CAR violence: Tragedy beneath the diamond sparkle

Central African Republic is a landlocked country in Central Africa, bordered by Chad, Sudan, South Sudan, Democratic Republic of Congo and Cameroon but within its borders there is no stable regime. The country is home to 4.5 million people and thousands of peacekeepers.


Although the country is split along religious factions, the main fuel behind the conflict is Diamond and Gold mines in the area. A mine owned by Canada’s Axmin was overrun by the mainly Seleka rebels more than a year ago. It now forms part of an illicit economy driving sectarian conflict. Rebels control the mines and thousands of people have died and a million have lost their home in the war to gain a share of the deposits.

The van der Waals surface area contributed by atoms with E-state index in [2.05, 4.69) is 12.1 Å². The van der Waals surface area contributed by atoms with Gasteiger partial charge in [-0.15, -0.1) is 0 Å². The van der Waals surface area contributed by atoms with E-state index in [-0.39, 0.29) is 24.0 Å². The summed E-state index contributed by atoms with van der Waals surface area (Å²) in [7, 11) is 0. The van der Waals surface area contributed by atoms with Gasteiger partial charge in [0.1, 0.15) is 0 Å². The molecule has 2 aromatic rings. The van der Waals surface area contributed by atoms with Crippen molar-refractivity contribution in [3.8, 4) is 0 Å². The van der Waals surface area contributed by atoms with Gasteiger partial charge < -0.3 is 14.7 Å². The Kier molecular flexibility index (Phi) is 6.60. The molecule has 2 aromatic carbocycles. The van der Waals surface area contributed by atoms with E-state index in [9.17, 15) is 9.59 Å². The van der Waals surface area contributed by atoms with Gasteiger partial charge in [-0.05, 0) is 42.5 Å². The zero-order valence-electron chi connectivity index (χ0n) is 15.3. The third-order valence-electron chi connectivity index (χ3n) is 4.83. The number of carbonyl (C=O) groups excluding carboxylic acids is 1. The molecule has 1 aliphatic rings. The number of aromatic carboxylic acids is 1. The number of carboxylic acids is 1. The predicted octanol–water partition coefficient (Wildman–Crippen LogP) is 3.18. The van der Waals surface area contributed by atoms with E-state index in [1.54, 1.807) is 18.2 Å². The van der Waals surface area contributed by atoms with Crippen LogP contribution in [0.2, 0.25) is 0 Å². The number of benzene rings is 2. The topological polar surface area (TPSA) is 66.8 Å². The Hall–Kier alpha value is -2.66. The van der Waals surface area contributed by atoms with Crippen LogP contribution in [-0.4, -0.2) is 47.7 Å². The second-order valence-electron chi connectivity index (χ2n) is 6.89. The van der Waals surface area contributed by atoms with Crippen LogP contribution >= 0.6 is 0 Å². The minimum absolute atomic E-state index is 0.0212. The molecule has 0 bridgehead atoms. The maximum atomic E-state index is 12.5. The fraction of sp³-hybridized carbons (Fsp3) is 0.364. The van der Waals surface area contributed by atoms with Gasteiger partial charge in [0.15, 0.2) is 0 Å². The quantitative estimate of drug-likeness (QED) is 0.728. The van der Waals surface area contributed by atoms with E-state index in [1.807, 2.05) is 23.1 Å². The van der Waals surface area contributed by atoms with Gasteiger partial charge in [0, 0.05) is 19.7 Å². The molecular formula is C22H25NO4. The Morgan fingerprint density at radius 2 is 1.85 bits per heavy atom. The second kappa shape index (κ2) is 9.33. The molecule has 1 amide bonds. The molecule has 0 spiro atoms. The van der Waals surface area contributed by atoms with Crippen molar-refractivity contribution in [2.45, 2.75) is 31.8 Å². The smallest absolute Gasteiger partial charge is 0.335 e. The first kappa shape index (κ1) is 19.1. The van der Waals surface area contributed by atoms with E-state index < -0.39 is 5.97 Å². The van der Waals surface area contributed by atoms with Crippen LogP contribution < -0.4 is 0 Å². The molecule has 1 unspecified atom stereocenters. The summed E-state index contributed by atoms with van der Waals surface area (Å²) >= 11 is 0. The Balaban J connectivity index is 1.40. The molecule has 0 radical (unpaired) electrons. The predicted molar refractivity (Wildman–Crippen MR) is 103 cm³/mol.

Diamonds and gold from these mines is carried past the rebel area and slowly makes its way into the open market. Commanders of the factions profit from the conflict. Diamonds, as rightly marketed, are forever, hence rebel groups can hold on to their stockpile, waiting for the regulations like Kimberley Process to alter and demand for diamonds to rise. Few countries are trying to enforce a traceability scheme to show diamonds are not mined in rebel territory. Until these schemes are made foolproof one can never be 100% sure that beneath the sparkle there isn’t a tragedy of modern times.



  1. CAR is just one case. Several african countries face the same issue of Blood Diamonds, though many have cleverly been able to veil that through series of inter-trades. KP is just an impotent tool to address any real problems.

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